Gerard Manley Hopkins

(28 July 1844 – 8 June 1889 / Stratford, Essex)

Gerard Manley Hopkins Quotes

  • ''It seems then that it is not the excellence of any two things (or more) in themselves, but those two things as viewed by the light of each other, that makes beauty.''
    Gerard Manley Hopkins (1844-1889), British poet, Jesuit priest. On the Origin of Beauty: A Platonic Dialogue. Poems and Prose of Gerard Manley Hopkins, ed. W.H. Gardner (1953).
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  • ''For myself I make no secret, I look forward with eager desire to seeing the matchless beauty of Christ's body in the heavenly light.''
    Gerard Manley Hopkins (1844-1889), British poet, Jesuit priest. sermon, Nov. 23, 1879. Poems and Prose of Gerard Manley Hopkins, ed. W.H. Gardner (1953).
  • ''Searching nature I taste self but at one tankard, that of my own being.''
    Gerard Manley Hopkins (1844-1889), British poet, Jesuit priest. Comments on the Spiritual Exercises of St. Ignatius Loyola. Poems and Prose of Gerard Manley Hopkins, ed. W.H. Gardner (1953).
  • ''Even with one companion ecstasy is almost banished.''
    Gerard Manley Hopkins (1844-1889), British poet, Jesuit priest. Journal, July 25, 1868. Poems and Prose of Gerard Manley Hopkins, ed. W.H. Gardner (1953). Describing his ascent of the Breithorn during a trip to Switzerland with his Oxford colleague, Edward Bond.
  • ''By the by, if the English race had done nothing else, yet if they left the world the notion of a gentleman, they would have done a great service to mankind.''
    Gerard Manley Hopkins (1844-1889), British poet, Jesuit priest. letter, Feb. 3, 1883, to Robert Bridges. Poems and Prose of Gerard Manley Hopkins, ed. W.H. Gardner (1953).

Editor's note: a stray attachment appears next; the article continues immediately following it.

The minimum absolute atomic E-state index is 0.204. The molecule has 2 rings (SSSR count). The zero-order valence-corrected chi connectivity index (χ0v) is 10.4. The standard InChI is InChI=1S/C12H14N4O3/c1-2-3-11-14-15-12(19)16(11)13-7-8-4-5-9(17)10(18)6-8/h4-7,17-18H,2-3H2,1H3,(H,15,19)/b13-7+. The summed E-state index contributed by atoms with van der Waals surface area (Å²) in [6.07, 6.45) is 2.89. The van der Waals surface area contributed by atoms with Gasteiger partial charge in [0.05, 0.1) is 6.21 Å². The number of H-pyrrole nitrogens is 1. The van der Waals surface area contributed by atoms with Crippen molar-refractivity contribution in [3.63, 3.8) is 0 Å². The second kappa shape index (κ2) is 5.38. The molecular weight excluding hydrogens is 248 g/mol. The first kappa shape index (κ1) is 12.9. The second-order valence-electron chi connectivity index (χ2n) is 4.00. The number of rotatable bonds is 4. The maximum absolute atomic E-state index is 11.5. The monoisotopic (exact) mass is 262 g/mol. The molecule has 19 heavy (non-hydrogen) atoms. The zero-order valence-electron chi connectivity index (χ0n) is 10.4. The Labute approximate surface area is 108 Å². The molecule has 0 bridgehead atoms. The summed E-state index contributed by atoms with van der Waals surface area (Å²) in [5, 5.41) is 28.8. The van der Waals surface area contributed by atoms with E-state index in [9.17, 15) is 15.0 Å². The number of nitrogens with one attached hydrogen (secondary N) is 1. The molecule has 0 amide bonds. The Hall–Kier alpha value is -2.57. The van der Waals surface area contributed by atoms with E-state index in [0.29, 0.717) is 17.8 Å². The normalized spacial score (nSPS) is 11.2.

• ''All the world is full of inscape and chance left free to act falls into an order as well as purpose.''
    Gerard Manley Hopkins (1844-1889), British poet, Jesuit priest. journal, Feb. 24, 1873. Poems and Prose of Gerard Manley Hopkins, ed. W.H. Gardner (1953).
  • ''It is a happy thing that there is no royal road to poetry. The world should know by this time that one cannot reach Parnassus except by flying thither.''
    Gerard Manley Hopkins (1844-1889), British poet, Jesuit priest. Diary, April 1864. Poems and Prose of Gerard Manley Hopkins, ed. W.H. Gardner (1953).
  • ''I think that the trivialness of life is, and personally to each one, ought to be seen to be, done away with by the Incarnation.''
    Gerard Manley Hopkins (1844-1889), British poet, Jesuit priest. letter, Jan. 22, 1866, to E.H. Coleridge. Poems and Prose of Gerard Manley Hopkins, ed. W.H. Gardner (1953).
  • ''Do you know, a horrible thing has happened to me. I have begun to doubt Tennyson.''
    Gerard Manley Hopkins (1844-1889), British poet, Jesuit priest. letter, Sept. 10, 1864, to A.W.M. Baillie. Poems and Prose of Gerard Manley Hopkins, ed. W.H. Gardner (1953).
  • ''I consider my selfbeing ... that taste of myself, of I and me above and in all things, which is more distinctive than the taste of ale or alum, more distinctive than the smell of walnutleaf or camphor, and is incommunicable by any means to another man.''
    Gerard Manley Hopkins (1844-1889), British poet, Jesuit priest. Comments on the Spiritual Exercises of St. Ignatius Loyola. The Poems and Prose of Gerard Manley Hopkins, ed. W.H. Gardner (1953).

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Best Poem of Gerard Manley Hopkins

Heaven-Haven

I have desired to go
Where springs not fail,
To fields where flies no sharp and sided hail,
And a few lilies blow.

And I have asked to be
Where no storms come,
Where the green swell is in the havens dumb,
And out of the swing of the sea.

Read the full of Heaven-Haven

Tom's Garland

upon the Unemployed


Tom—garlanded with squat and surly steel
Tom; then Tom’s fallowbootfellow piles pick
By him and rips out rockfire homeforth—sturdy Dick;
Tom Heart-at-ease, Tom Navvy: he is all for his meal
Sure, ’s bed now. Low be it: lustily he his low lot (feel
That ne’er need hunger, Tom; Tom seldom sick,

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